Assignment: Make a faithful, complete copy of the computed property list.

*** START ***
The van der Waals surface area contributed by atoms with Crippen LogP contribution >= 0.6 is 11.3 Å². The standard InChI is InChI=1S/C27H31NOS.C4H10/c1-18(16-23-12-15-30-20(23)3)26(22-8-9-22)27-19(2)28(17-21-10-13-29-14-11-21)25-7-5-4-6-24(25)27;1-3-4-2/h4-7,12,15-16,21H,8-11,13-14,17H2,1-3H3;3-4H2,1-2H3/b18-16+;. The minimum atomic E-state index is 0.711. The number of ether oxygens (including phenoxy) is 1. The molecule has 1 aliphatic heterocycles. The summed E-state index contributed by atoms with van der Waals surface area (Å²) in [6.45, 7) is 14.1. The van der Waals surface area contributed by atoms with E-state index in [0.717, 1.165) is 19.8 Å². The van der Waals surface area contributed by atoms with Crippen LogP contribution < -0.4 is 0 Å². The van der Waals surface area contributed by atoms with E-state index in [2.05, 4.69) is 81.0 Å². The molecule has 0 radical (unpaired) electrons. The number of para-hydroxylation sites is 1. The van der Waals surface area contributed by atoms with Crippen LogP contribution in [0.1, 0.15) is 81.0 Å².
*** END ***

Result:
The van der Waals surface area contributed by atoms with Crippen LogP contribution >= 0.6 is 11.3 Å². The standard InChI is InChI=1S/C27H31NOS.C4H10/c1-18(16-23-12-15-30-20(23)3)26(22-8-9-22)27-19(2)28(17-21-10-13-29-14-11-21)25-7-5-4-6-24(25)27;1-3-4-2/h4-7,12,15-16,21H,8-11,13-14,17H2,1-3H3;3-4H2,1-2H3/b18-16+;. The minimum atomic E-state index is 0.711. The number of ether oxygens (including phenoxy) is 1. The molecule has 1 aliphatic heterocycles. The summed E-state index contributed by atoms with van der Waals surface area (Å²) in [6.45, 7) is 14.1. The van der Waals surface area contributed by atoms with E-state index in [0.717, 1.165) is 19.8 Å². The van der Waals surface area contributed by atoms with Crippen LogP contribution < -0.4 is 0 Å². The van der Waals surface area contributed by atoms with E-state index in [2.05, 4.69) is 81.0 Å². The molecule has 0 radical (unpaired) electrons. The number of para-hydroxylation sites is 1. The van der Waals surface area contributed by atoms with Crippen LogP contribution in [0.1, 0.15) is 81.0 Å².